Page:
Vital churches find new and creative ways to engage their neighbors. But that doesn’t necessarily mean abandoning the best of what your church has always been. Paul Nixon explains how churches can adapt their strengths to engage their neighbors in authentic ways.
Prioritizing community needs in your ministry plan does not always mean letting go of the life-giving practices your fellowship has historically embraced. There’s nothing gained in trying to be something we are not. But there is sometimes much to be gained in discovering constructive ways to share pieces of our tradition with new folks.
Sharing your traditions constructively
If your church has a long tradition of work in the world of social justice and civil rights, by all means, invite a new generation to come alongside you in that work. Some of their instincts will be different, but you can nonetheless mentor them.
If your church has a long tradition of powerful music in worship, consider creating a new service with equally powerful but very different music. Expand your church’s range of music with an eye on the musical language of the community around you. You could sponsor an occasional gospel music night where musicians from varied styles and worship venues come together to share.
If your church members excel in Korean barbecue, this is something to be savored, literally, with a new generation. Consider passing on the recipes and the tradition to younger church participants and community friends, even if you do not always gather in the same room for worship.
If biblical literacy has been a historic value in your Christian education ministry across many years, work with rising leaders to keep this a priority in the years to come. Just understand that the structures and programs for Bible teaching will likely change if this value from the host culture is to be passed along.
If your church once had the largest youth group in town, you might decide to do a deep rethink on how you can resource large numbers of youth in the current situation. It likely will no longer be a ministry focused on the children of church members. I work with a church in England that uses a community drama and theater program as their platform for engaging hundreds of young people in constructive relationships and faith formation. Almost none of their parents are members of that church.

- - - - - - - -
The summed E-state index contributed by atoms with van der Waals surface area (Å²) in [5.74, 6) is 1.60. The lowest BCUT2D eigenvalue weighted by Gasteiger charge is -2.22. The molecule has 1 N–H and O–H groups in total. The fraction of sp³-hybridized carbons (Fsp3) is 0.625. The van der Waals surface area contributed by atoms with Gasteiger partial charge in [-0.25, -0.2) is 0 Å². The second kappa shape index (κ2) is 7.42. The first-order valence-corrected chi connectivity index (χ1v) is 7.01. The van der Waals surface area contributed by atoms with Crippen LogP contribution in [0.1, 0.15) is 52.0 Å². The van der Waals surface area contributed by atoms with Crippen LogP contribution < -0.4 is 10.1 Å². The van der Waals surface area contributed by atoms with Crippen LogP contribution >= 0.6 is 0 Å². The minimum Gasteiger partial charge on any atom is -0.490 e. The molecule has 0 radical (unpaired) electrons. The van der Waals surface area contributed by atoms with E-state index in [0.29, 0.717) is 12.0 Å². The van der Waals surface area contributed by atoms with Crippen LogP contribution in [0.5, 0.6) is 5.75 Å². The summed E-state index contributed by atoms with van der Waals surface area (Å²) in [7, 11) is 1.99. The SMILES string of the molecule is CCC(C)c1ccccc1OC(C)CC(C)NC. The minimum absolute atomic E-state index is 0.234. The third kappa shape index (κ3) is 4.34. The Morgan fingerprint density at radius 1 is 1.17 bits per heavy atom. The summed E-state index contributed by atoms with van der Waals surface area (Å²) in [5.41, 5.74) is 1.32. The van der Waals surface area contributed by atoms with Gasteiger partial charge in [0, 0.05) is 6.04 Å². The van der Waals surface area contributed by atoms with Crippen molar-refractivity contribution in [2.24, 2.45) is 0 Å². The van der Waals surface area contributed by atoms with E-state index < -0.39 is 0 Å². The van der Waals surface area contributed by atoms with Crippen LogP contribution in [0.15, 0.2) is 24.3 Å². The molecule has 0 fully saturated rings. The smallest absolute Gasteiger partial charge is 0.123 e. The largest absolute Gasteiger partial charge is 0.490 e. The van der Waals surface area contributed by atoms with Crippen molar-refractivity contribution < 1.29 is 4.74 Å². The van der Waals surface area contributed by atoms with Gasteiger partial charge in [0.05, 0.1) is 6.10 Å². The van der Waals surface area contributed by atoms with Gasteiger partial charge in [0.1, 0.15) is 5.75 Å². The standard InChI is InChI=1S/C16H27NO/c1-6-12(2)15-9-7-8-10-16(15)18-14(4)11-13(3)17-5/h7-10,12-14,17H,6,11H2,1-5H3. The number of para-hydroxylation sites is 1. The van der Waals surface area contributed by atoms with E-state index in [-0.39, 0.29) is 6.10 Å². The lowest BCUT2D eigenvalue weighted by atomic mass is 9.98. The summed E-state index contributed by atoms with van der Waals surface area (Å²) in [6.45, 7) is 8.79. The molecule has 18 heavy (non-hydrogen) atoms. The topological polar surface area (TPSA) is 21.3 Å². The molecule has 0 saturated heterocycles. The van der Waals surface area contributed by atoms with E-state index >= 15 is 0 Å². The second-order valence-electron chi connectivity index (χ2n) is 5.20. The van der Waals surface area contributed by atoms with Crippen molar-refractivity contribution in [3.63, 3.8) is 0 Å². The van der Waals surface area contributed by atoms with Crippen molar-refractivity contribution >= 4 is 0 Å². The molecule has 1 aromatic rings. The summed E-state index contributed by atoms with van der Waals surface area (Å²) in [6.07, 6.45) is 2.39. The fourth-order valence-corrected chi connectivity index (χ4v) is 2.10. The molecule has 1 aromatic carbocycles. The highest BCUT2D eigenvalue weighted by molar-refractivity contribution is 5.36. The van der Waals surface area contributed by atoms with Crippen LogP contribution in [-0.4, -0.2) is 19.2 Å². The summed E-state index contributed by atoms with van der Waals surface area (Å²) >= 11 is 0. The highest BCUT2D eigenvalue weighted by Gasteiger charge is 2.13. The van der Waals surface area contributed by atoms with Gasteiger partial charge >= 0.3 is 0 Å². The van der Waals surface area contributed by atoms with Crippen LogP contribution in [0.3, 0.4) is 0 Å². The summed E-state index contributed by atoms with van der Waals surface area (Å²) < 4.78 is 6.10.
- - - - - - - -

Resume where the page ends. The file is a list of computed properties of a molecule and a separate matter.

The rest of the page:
If your church building is adjacent to a university with a heritage of asking questions and thinking deeply about faith, look for ways to pass along this piece of your DNA and ministry, even if it does not happen in church study groups or even in worship.
Authenticity is key
On the other hand, there will be some places where you and your church friends cannot just appear out of nowhere without seeming really out of place, because those places are simply not your places. If you don’t ever go to bars, you will be a poor team member for the pub theology ministry. If you don’t share the lifestyle of the target audience of a particular venue (underemployed young people in one place or old Marines who love to play pool and drink Lone Star in another place), please spare yourself and everyone else the awkwardness. If you don’t enjoy reading books to kids, you probably can pass on the children’s summer reading ministry. If you really don’t have a passion for a group’s cause, then you could find yourself using the group for a purpose totally unrelated to why the group exists, which is recruiting for another cause. If you are not already online and active in multiple platforms, it never hurts to become more technologically savvy — but TikTok may just not be your thing.
Don’t force it. There are people who are cut out perfectly to build relationships and even develop influence in each of these places. You may want to strategically partner with folks who can authentically go where you cannot.
Authenticity is essential. Don’t try to be something (or somebody) that you are not. God wants us to be ourselves.
Adapted from Cultural Competency: Partnering with Your Neighbors in Your Ministry Expedition (Market Square Books, 2021) by Paul Nixon. Used by permission. The book is available at Cokesbury and Amazon.
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